A Nice-Guy User’s Manual for Life and Business

Some cranky folkloric baseball manager from decades ago was asked why he was such an SOB. He answered: “Nice people finish last.” In Enchantment, however, Guy Kawasaki tells us how and why nice people finish first.

Don’t misunderstand the word enchantment. It’s not magic. There’s no Pied Piper. Guy’s enchantment is good common sense and logic, not magic. This book is a lot like a how-to guide to applying a Guy-Kawasaki-nice-person strategy to achieve personal and business success.

The first few chapters are about you as an individual — how to be liked and trusted. These chapters — Guy’s advice on handshakes, dressing, and even smiling — read a lot like a good father giving advice to grownup children, or as mentor to protege, except a lot more thorough and much better organized. You can feel him wanting to share, give, and help. This is what has worked for me, he’s saying, let me help you.

Moving on from the mostly personal, Guy goes effortlessly on into small business and products, launches, and marketing. He talks about how to be a boss, and, how to enchant a boss. He talks about long-term corporate culture. His last chapter is about how to resist enchantment turned bad, which is common-sense advice to keep you from being one of the rats in the Pied Piper story.

Given the general topic description, you’ll be pleasantly surprised at well Guy brings out concrete specific advice, useful and relevant stories, and even checklists. This book is very practical.

Here are some of my favorite quotes, taken in random order:

  • In ten years of listening to entrepreneurs’ pitches, I’ve never heard one that was too short.
  • A word to women regarding swearing … My advice is that you heed the rules that I provided above, and let it rip, because the best way to destroy a double standard is to defy it.
  • This is how premortems work. The team assembles during the launch phase. The team leader asks everyone to assume the project failed and to come up with the reasons why the failure occurred.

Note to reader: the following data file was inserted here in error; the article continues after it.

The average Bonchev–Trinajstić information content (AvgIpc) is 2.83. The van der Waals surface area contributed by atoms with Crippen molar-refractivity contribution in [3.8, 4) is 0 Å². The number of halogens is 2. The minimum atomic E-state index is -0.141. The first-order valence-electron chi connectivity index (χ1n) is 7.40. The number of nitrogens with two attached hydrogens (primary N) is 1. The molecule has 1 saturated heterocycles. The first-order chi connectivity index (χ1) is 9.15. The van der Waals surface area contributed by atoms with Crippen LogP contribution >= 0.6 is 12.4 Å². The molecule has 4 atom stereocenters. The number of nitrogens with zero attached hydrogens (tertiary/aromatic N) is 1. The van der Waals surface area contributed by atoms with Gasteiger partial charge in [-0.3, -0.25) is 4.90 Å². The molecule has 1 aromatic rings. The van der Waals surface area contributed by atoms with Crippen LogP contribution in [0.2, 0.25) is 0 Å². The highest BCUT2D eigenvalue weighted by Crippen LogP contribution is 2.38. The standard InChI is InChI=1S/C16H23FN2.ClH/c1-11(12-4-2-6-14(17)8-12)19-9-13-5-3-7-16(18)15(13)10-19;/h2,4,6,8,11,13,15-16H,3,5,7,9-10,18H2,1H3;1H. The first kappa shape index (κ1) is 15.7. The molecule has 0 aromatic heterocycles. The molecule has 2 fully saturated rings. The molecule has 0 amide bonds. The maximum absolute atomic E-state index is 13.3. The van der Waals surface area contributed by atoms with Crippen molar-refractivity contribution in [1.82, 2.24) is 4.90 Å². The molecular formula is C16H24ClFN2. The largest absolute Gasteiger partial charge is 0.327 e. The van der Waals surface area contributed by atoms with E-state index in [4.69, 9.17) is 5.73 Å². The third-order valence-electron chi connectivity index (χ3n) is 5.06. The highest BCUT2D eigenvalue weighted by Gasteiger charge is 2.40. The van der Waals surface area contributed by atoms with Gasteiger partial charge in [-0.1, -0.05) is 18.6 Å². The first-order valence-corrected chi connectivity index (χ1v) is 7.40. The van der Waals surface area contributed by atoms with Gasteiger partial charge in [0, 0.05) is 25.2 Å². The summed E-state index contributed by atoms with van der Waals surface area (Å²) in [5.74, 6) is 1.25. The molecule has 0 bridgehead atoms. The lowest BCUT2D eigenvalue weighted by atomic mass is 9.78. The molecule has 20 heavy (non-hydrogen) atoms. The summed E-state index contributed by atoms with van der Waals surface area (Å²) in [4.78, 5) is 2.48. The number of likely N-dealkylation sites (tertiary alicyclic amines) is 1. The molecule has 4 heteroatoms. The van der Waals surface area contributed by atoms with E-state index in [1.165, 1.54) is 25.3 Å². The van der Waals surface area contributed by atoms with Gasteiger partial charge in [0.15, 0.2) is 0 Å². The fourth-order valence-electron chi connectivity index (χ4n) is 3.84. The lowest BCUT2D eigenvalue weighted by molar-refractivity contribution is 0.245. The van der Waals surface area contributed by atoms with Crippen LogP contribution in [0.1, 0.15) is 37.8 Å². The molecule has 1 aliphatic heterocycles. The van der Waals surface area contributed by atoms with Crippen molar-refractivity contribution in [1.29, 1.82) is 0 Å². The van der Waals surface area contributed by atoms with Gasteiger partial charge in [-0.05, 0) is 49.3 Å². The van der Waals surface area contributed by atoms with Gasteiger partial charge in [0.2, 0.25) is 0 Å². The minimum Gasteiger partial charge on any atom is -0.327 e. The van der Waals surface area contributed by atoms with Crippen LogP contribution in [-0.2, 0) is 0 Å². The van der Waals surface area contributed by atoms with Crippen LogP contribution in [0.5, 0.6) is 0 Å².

• Why do people create messages that are not short, simple, and swallowable? Two reasons: first, a committee got involved and group-groped the result. Second, people got overenthusiastic about the wonderfulness of their cause and lost touch with reality.
  • [on stories as part of a launch strategy] ‘Epic’ is not always necessary. ‘Illustrative’ is enough — for example, personal stories like ‘my father owned a Cadillac, and he drove it 150,000 miles without major problems’ are more effective than ‘this caddy will last a long time.’
  • Enchanters don’t sell products, services, or companies. Enchanters sell their dreams for a better future.
  • Push technology brings your story to people. Pull technology brings people to your story.

I hope you get the idea, with just a few quotes, of how the book goes in and out of detail, and stays practical. It’s organized well, it’s full of stories, it’s got enough logic to headers and flow that it’s hard to put down and you’re done before you know it. I read it cover-to-cover on a one-hour plane trip.

Finally, I have to say, I’ve dealt with Guy Kawasaki off and on for about 25 years now. He’s not someone I know well and I’m not somebody he’d consider close. He’s done me favors — he wrote the forward to my last book — and I’ve done him some (my company bundled his book with our product). But that’s typical Guy Kawasaki; that’s him being the person he suggests we all should be. He’s authentic. By that I mean that I can also tell you he is, just as the book is, just as his secret to success is, impossible not to like. While some of what Guy says might sound phony if taken completely out of context, he is completely authentic and so is his book. Guy is preaching what he practices. And, following his own advice, being a mensch, he wants to help you figure it out. And, since he is a gifted communicator, story teller, and simplifier, the book is one of those that I want people I know to read.


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